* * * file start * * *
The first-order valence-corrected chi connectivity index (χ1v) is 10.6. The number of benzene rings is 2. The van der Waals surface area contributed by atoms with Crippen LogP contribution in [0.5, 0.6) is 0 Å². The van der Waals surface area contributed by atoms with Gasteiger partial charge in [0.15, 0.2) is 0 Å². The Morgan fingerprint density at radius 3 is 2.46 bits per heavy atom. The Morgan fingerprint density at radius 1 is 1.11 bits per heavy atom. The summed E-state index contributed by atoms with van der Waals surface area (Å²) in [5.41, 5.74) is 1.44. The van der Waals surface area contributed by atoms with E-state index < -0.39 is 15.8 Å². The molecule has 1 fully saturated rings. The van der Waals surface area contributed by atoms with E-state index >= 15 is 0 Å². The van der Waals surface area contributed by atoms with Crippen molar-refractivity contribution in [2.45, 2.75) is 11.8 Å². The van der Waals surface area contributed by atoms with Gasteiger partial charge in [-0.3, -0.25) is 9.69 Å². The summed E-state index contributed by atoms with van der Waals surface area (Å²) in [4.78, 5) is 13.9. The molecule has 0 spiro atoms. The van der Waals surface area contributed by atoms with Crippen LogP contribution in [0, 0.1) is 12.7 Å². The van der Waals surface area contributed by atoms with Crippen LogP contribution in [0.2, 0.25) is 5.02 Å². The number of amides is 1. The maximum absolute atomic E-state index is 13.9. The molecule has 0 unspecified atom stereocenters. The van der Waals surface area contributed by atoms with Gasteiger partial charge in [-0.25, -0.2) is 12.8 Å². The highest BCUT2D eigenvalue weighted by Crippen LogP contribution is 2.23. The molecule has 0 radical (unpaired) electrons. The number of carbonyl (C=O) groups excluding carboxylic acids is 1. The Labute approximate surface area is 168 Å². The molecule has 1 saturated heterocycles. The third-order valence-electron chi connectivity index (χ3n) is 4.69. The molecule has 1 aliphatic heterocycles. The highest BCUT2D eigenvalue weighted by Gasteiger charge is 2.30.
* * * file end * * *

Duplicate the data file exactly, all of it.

The first-order valence-corrected chi connectivity index (χ1v) is 10.6. The number of benzene rings is 2. The van der Waals surface area contributed by atoms with Crippen LogP contribution in [0.5, 0.6) is 0 Å². The van der Waals surface area contributed by atoms with Gasteiger partial charge in [0.15, 0.2) is 0 Å². The Morgan fingerprint density at radius 3 is 2.46 bits per heavy atom. The Morgan fingerprint density at radius 1 is 1.11 bits per heavy atom. The summed E-state index contributed by atoms with van der Waals surface area (Å²) in [5.41, 5.74) is 1.44. The van der Waals surface area contributed by atoms with E-state index < -0.39 is 15.8 Å². The molecule has 1 fully saturated rings. The van der Waals surface area contributed by atoms with E-state index >= 15 is 0 Å². The van der Waals surface area contributed by atoms with Crippen molar-refractivity contribution in [2.45, 2.75) is 11.8 Å². The van der Waals surface area contributed by atoms with Gasteiger partial charge in [-0.3, -0.25) is 9.69 Å². The summed E-state index contributed by atoms with van der Waals surface area (Å²) in [4.78, 5) is 13.9. The molecule has 0 spiro atoms. The van der Waals surface area contributed by atoms with Crippen LogP contribution in [0, 0.1) is 12.7 Å². The van der Waals surface area contributed by atoms with Crippen LogP contribution in [0.2, 0.25) is 5.02 Å². The number of amides is 1. The maximum absolute atomic E-state index is 13.9. The molecule has 0 unspecified atom stereocenters. The van der Waals surface area contributed by atoms with Gasteiger partial charge in [-0.25, -0.2) is 12.8 Å². The highest BCUT2D eigenvalue weighted by Crippen LogP contribution is 2.23. The molecule has 0 radical (unpaired) electrons. The number of carbonyl (C=O) groups excluding carboxylic acids is 1. The Labute approximate surface area is 168 Å². The molecule has 1 saturated heterocycles. The third-order valence-electron chi connectivity index (χ3n) is 4.69. The molecule has 1 aliphatic heterocycles. The highest BCUT2D eigenvalue weighted by Gasteiger charge is 2.30.